Slides from Brendan Eich's Mozilla Futures Talk at Developer Day Now Available

Monday March 1st, 2004

Last Friday saw the first Mountain View Mozilla Developer Day since the formation of the Mozilla Foundation. The Foundation's press release about the event gives an overview of the talks that took place and James "Kovu" Russell has posted a review of some of the presentations.

The slides from Brendan Eich's Mozilla Futures session are the first be available online. In the presentation, the Mozilla Foundation's Chief Architect outlined Mozilla's strengths and weaknesses and described a future strategy plan. Proposals include accelerating work on integrating SVG, implementing support for more scripting and programming languages (such as JavaScript 2, Python and Perl 5), creating a XUL builder plug-in for the Eclipse platform, improving native widget and desktop integration and setting up a new site with programmer documentation. Collaboration with Opera and Apple to advance Web standards was also floated and several possible end-user innovations were discussed.

#20 Single-threaded, & the utility of SVG

by leafdigital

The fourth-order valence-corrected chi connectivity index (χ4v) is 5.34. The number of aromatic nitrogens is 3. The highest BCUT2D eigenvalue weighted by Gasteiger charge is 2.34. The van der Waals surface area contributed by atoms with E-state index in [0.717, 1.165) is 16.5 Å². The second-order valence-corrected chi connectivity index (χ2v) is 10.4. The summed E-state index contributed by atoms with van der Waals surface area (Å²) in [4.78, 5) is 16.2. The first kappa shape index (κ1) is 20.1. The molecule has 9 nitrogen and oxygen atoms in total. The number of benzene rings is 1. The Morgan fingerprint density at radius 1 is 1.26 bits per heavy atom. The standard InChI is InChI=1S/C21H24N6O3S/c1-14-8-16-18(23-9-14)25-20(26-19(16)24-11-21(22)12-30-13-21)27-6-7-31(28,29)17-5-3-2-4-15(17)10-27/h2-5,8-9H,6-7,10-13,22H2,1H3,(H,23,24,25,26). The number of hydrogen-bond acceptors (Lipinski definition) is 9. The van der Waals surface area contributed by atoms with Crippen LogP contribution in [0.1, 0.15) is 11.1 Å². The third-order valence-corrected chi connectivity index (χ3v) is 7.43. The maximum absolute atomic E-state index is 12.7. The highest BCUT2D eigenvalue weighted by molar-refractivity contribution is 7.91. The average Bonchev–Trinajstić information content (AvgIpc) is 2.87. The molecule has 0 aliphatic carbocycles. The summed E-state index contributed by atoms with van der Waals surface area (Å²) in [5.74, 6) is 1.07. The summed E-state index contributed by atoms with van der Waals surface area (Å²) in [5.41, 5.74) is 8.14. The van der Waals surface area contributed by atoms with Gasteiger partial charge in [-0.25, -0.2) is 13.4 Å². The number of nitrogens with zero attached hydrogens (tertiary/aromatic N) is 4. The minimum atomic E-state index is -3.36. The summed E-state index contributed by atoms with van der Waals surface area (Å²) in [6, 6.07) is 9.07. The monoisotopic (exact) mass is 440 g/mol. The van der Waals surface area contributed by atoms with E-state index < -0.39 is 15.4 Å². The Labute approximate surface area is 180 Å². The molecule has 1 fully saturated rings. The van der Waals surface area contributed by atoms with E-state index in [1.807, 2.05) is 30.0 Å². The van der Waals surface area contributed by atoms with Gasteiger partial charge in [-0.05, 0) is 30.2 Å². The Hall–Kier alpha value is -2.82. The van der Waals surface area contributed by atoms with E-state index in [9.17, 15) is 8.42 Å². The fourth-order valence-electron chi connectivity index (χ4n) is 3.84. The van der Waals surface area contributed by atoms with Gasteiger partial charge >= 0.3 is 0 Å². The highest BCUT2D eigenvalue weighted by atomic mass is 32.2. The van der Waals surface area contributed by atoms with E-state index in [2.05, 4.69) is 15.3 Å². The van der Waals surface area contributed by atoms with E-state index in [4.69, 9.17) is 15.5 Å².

Wednesday March 3rd, 2004 3:32 AM

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I think browsers have been (essentially) single-threaded as you describe since the dawn of time. I'm not saying that's necessarily a good thing but it may be a difficult situation to move away from; if you make a humungous chunk of single-threaded code multi-threaded it is probably going to suck and a lot of things are probably going to break. (Possibly including things like user javascripts, etc.)

IMO this will not be a major problem in Mozilla once Mozilla is split into separate processes. You mention newsgroup reader and composer - well, once we've all moved to Thunderbird for news reading and Nvu for composing, these programs will get their own thread(s).

BTW this is a response to a different post, but I really don't think SVG should be seen as a Flash competitor; it should be seen as a GIF/PNG competitor. I see the primary use of SVG as efficiently creating scalable graphics (ordinary stills) on web pages.

For example, SVG (if it were available) should probably be used for:

* boxes, curves, etc. that are part of the web site's layout, which are currently done with gif/pngs [should be done with inline SVG, or SVG files for background-images]

* fancy font tricks that are currently done using header .gifs (with or without nasty css background replacement tricks) [should be done with inline SVG in conjunction with downloadable fonts; I am unsure as to the state of implementation here, this is one important problem area]

* graphs, charts, and diagrams [should be done with inline SVG for very simple graphs or external files for more complex images]

* any other graphics for which vector creation is appropriate or rescalability is important; as time moves on and screen resolutions become much more variable than today, this would include most images that aren't sourced from photographs; illustrations, icons, etc. [should generally be done with external files]